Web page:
Preliminary meeting on Thursday designed to chart a ‘roadmap’ for future discussions.
Negotiators from both the government and the Pakistani Taliban met Thursday for a first round of talks aimed at ending the militants’ bloody seven-year insurgency, sources said.
The two sides gathered in Islamabad for a preliminary meeting likely to chart a “roadmap” for future discussions, amid deep skepticism over whether dialogue could yield a lasting peace deal.
An official close to Irfan Siddiqui, the chief government negotiator, said the talks had begun on Thursday afternoon. Another official at the venue, Khyber-Pakhtunkhwa House, confirmed that they had started.
The peace initiative, which Prime Minister Nawaz Sharif announced just as many were anticipating a major military offensive on Tehreek-e-Taliban Pakistan strongholds in North Waziristan, got off to a chaotic start earlier this week.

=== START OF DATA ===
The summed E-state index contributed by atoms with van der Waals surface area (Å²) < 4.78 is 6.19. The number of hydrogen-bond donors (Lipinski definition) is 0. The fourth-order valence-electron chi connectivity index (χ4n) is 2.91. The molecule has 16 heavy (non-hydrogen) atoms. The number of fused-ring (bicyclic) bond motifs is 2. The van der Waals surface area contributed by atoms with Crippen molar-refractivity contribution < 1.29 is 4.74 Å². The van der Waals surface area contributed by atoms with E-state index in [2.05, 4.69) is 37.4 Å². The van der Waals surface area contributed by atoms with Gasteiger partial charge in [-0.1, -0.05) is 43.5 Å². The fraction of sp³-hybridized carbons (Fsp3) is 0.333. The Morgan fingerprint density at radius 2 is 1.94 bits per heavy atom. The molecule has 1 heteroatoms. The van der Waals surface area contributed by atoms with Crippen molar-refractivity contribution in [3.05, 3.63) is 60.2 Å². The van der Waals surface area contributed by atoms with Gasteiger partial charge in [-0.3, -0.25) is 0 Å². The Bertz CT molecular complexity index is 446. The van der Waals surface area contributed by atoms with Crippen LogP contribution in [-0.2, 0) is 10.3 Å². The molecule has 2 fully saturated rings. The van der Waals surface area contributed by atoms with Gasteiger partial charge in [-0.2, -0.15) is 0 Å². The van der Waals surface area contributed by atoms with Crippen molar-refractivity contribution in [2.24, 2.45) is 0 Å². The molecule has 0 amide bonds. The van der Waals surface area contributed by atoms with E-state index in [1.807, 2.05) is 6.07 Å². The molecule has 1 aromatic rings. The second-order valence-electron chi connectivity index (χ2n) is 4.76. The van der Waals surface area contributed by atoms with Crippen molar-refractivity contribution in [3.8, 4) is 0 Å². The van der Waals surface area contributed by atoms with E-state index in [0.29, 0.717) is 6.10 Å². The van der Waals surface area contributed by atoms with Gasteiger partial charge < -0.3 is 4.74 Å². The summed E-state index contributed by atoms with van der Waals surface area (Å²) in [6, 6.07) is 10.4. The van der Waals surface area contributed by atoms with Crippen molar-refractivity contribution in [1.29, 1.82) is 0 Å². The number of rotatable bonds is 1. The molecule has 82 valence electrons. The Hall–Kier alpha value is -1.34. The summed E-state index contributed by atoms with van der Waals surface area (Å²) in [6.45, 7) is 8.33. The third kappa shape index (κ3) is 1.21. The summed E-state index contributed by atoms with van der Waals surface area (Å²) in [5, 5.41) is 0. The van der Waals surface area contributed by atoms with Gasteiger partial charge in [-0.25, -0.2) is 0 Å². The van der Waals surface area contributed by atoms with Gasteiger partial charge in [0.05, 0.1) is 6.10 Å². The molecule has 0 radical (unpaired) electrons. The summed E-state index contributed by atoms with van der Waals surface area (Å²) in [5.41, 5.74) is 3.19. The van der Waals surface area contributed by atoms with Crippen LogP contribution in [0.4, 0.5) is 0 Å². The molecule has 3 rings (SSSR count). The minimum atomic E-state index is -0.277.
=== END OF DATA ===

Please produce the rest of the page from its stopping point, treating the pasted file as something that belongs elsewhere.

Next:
The government delegation missed the planned opening meeting on Tuesday saying they were unsure of who was representing the TTP at the talks and what powers they had been given.
Washington has said it is watching the talks closely. It has long been pushing Pakistan to take action against militants using the tribal areas as a base to attack NATO forces across the border. Observers have held out scant hopes for the talks, saying there appears to be little common ground for progress between the two sides, and warning of what the government might be forced to concede.
One of the TTP’s negotiating team, Maulana Abdul Aziz, said on Wednesday there was no chance of peace unless the government agreed to the militants’ demand for Islamic shariah law to be imposed throughout Pakistan. The government, meanwhile, has insisted that Pakistan’s Constitution must remain paramount. The gulf between the two sides has raised questions over what the talks could achieve.